Structure Evolution of Silica Aerogel under a Microwave Field


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Virginia Tech


Structure evolution of silica aerogel was studied in microwave- and conventionally processed samples over the temperature range from 25 to 1200â °C. The samples were produced using sol-gel processing and dried under carbon dioxide supercritical conditions. After drying, the monolithic samples received a thermal treatment at different programmed temperatures in two different ovens, conventional and microwave. The microwave process was performed using a single mode microwave oven at 2.45GHz. Dielectric properties were measured using the cavity perturbation method, and structural characterization was carried out using a variety of techniques, including absorption surface analysis, Helium pycnometry, Archimedes principle, Fourier transform infrared spectroscopy, X-ray diffraction, and high resolution microscopy. The data obtained revealed that structural differences do exist between microwave- and conventionally processed samples.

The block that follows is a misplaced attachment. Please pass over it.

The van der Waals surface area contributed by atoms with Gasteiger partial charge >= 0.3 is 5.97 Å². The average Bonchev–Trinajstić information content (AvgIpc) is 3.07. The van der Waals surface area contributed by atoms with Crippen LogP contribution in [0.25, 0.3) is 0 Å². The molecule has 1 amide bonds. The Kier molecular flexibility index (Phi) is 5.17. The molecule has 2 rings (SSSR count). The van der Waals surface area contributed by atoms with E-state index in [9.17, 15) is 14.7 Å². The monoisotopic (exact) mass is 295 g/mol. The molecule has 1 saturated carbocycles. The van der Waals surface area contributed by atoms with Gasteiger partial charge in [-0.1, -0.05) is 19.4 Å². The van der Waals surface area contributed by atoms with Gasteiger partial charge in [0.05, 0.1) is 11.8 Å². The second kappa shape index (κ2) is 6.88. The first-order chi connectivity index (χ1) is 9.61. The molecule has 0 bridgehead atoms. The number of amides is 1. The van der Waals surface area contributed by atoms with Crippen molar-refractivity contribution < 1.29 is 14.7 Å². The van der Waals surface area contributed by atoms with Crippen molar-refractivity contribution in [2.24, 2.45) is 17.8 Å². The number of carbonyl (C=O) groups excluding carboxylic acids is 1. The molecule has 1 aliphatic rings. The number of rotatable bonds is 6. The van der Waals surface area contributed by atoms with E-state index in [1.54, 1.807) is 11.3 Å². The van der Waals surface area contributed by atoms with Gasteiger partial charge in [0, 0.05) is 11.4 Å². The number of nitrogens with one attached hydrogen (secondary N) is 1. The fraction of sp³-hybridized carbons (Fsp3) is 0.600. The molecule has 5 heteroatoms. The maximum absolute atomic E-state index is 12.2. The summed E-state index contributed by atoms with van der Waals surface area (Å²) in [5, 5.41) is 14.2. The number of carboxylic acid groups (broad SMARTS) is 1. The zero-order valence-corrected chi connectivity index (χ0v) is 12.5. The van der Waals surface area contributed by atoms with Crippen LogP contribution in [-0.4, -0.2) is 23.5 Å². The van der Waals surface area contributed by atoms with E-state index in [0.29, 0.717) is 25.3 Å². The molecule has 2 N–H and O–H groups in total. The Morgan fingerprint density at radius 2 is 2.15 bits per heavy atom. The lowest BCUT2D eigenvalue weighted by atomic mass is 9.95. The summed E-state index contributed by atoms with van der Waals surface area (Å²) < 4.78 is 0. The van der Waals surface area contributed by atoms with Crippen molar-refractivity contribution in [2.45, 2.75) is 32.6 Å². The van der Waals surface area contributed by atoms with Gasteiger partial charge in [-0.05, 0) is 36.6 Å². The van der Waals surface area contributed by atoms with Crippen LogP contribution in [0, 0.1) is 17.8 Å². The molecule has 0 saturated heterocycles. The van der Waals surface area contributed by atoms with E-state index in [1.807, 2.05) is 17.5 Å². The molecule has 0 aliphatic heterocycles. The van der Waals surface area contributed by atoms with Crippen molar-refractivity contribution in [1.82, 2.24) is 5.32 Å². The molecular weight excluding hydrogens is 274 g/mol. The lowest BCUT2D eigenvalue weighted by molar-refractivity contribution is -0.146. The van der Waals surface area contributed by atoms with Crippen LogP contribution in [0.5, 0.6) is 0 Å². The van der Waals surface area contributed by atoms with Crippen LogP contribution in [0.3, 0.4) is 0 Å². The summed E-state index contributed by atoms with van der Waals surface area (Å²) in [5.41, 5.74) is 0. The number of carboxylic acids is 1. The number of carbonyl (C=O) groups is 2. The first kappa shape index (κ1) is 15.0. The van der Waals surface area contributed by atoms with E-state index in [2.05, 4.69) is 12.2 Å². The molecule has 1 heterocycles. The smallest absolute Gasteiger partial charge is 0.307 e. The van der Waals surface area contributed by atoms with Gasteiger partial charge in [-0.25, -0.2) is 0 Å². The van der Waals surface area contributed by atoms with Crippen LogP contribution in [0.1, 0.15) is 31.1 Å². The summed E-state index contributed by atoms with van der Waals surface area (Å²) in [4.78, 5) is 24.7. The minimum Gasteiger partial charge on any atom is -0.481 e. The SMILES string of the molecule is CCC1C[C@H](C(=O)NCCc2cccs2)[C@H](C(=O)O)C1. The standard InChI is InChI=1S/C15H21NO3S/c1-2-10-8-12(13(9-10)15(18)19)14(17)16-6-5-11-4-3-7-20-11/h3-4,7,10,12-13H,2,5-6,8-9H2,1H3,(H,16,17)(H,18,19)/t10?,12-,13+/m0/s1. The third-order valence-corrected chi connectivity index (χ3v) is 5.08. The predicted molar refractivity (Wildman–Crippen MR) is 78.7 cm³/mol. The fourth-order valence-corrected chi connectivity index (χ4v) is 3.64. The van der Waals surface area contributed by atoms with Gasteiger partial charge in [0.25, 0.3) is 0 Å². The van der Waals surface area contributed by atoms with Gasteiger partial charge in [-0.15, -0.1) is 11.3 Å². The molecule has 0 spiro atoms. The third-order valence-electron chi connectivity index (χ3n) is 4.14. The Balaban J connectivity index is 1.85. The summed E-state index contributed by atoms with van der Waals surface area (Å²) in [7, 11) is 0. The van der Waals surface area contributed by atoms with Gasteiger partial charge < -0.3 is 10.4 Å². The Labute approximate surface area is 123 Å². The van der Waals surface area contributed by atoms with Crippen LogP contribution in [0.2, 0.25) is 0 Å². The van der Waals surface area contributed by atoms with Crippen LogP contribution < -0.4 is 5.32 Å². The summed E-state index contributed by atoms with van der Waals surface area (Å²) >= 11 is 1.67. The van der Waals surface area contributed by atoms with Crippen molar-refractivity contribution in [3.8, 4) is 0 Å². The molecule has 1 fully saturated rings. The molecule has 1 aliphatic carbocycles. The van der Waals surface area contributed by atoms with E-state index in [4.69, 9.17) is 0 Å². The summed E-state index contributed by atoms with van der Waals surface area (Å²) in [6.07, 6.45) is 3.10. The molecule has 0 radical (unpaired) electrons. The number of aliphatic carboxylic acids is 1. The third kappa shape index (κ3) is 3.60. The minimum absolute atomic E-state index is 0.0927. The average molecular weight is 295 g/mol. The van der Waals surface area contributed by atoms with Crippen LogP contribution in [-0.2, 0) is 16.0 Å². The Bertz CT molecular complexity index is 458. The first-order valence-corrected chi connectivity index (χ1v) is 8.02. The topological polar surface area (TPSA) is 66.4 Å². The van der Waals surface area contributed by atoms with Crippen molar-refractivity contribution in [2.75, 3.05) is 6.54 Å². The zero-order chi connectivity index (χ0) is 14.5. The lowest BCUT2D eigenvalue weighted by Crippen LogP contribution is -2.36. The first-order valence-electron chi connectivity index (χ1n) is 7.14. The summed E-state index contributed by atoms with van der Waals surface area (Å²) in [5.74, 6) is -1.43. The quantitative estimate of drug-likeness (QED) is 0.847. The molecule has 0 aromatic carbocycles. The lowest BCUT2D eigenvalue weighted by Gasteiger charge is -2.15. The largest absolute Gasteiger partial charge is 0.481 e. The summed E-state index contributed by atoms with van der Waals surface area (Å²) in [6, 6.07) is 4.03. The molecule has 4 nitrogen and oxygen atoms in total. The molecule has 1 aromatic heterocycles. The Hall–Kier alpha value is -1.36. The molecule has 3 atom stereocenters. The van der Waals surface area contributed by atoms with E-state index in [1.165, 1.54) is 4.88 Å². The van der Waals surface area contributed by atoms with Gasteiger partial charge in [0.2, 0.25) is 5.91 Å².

Three different regions were identified from the structural characterization of the samples. Regions I exhibited a structure densification at temperatures between 25 and 850â °C. Region II was characterized by a bulk densification in the temperature range from 850 to 1200â °C. Region III was represented by the onset of crystallization above 1200â °C. Explanation and possible causes behind the structural differences observed in each region are provided. In general, the structure evolution observed in microwave- and conventionally processed samples followed the same order, but occurred at lower temperature for the microwave process.



silica gel, single mode microwave oven, dielectric measurements, microwave process